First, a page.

The Art of the Archive
Ryerson Image Centre at Ryerson UniversitySeptember 29–December 16, 2012
Ryerson Image Centre
33 Gould Street, Toronto, Canada
Admission is free.
French philosopher Jacques Derrida called it “archive fever,” the desire we have to create collective memory. The Art of the Archive looks specifically at how this desire plays out through the photographic and video images we choose to keep and share.
The Art of the Archive is one of the inaugural exhibitions heralding the arrival of the Ryerson Image Centre (RIC), Toronto’s newest public gallery. All the emerging artists involved are students or recent alumni associated with Ryerson’s School of Image Arts. The exhibition includes works by Alyssa Bistonath, Kyle Brohman, Julia Callon, Jenna Edwards, Tara Ernst, Daniel Froidevaux, Elisa Gilmour, Ben Lenzner, Marc Losier, Eugen Sakhnenko, Kate Tarini, and Andrew Williamson.
“In aestheticizing the archive these young artists take their place within an artistic enterprise long in the making,” says Dr. Gaëlle Morel, the RIC’s first Exhibitions Curator. “The appropriation and study of images from the past play an important role in photography’s recognition as an art form.”
Family history, the evocation of childhood, political history and the architecture of the spaces that house archives are just some of the themes explored in The Art of the Archive.
“Archives were once relegated to a subordinate position in the history of art,” says Morel. “But now the archive enjoys a prominent place in contemporary artistic practice.”
“The Ryerson Image Centre will showcase student work alongside the œuvre of the world’s top professional artists, curated by national and international experts in the field,” says Doina Popescu, Director of the Ryerson Image Centre. “We are proud to make work by advanced Ryerson University students in photography, film, new media and installation art available to the many diverse communities on campus as well as to the public.”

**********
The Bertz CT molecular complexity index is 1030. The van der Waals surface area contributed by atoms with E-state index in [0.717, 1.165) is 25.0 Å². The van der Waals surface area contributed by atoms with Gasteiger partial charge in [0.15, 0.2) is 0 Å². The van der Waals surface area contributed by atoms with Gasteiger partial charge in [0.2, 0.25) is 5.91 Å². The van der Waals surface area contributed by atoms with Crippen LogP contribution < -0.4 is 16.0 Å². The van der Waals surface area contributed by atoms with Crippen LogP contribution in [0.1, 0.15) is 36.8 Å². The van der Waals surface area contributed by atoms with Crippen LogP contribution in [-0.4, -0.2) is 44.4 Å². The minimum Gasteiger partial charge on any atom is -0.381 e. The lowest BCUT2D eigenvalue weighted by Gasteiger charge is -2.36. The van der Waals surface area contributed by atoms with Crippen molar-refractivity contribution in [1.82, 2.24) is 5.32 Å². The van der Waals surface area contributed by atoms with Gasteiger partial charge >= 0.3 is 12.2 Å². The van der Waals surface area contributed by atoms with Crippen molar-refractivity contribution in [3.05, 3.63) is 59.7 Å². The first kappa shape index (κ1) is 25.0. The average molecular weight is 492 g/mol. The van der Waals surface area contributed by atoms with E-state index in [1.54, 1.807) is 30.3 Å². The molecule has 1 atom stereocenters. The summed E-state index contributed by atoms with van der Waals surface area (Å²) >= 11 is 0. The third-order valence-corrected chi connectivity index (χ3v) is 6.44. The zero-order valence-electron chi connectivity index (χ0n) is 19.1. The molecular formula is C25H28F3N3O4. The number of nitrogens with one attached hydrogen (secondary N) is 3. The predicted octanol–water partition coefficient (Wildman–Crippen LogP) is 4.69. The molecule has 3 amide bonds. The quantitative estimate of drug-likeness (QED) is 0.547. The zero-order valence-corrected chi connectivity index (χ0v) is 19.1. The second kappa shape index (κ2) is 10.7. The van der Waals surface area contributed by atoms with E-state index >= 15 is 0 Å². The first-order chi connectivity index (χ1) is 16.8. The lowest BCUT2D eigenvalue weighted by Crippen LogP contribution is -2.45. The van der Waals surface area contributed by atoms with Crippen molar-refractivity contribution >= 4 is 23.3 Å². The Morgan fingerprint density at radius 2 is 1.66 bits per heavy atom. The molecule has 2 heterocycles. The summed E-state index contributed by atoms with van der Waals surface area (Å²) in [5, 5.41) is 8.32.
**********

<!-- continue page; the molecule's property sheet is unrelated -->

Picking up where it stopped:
The work featured in The Art of the Archive includes installation-based projects, film and large-format photographs. The exhibition is built on the popular theme of capturing memory and history through photographs and video, using personal experience as a point of departure. In an era when the fascination with documentation through photography and video has never been greater, The Art of the Archive is a timely, insightful look at how we archive our lives.
The Art of the Archive
September 29–December 16, 2012
Ryerson University students and alumni investigate time, memory and history through photographic and video images. Works by Alyssa Bistonath, Kyle Brohman, Julia Callon, Jenna Edwards, Tara Ernst, Daniel Froidevaux, Elisa Gilmour, Ben Lenzner, Marc Losier, Eugen Sakhnenko, Kate Tarini, and Andrew Williamson. Part of the grand opening of the Ryerson Image Centre.
The Ryerson Image Centre (RIC), Toronto’s newest cultural destination, is an international centre of excellence for the exhibition, research, study and teaching of photography and related disciplines, including new media, installation art and film. The new museum-standard facility consists of approximately 4,500 square feet of exhibition space; a Great Hall for lectures, conferences, screenings and receptions; a glassed-in entrance colonnade with the Salah J. Bachir New Media Wall, a 16-foot new media wall visible from the street; a temperature and humidity controlled vault for our growing collection; and a state of the art, professionally staffed research centre. International in scope, the Ryerson Image Centre features three interrelated areas of activity: an exciting program of public exhibitions where innovative work by professional Canadian and international artists addresses social, cultural, historical and aesthetic issues; a world-class research centre that conducts research into the history of photography and documentary media, and offers an array of workshops, conferences and publication programs; and the collection, which is home to the famous Black Star Collection of black and white photojournalistic prints, as well as important fine art photographic holdings and artist archives. The public can find more details, and subscribe to the Ryerson Image Centre email newsletter, at www.ryerson.ca/ric.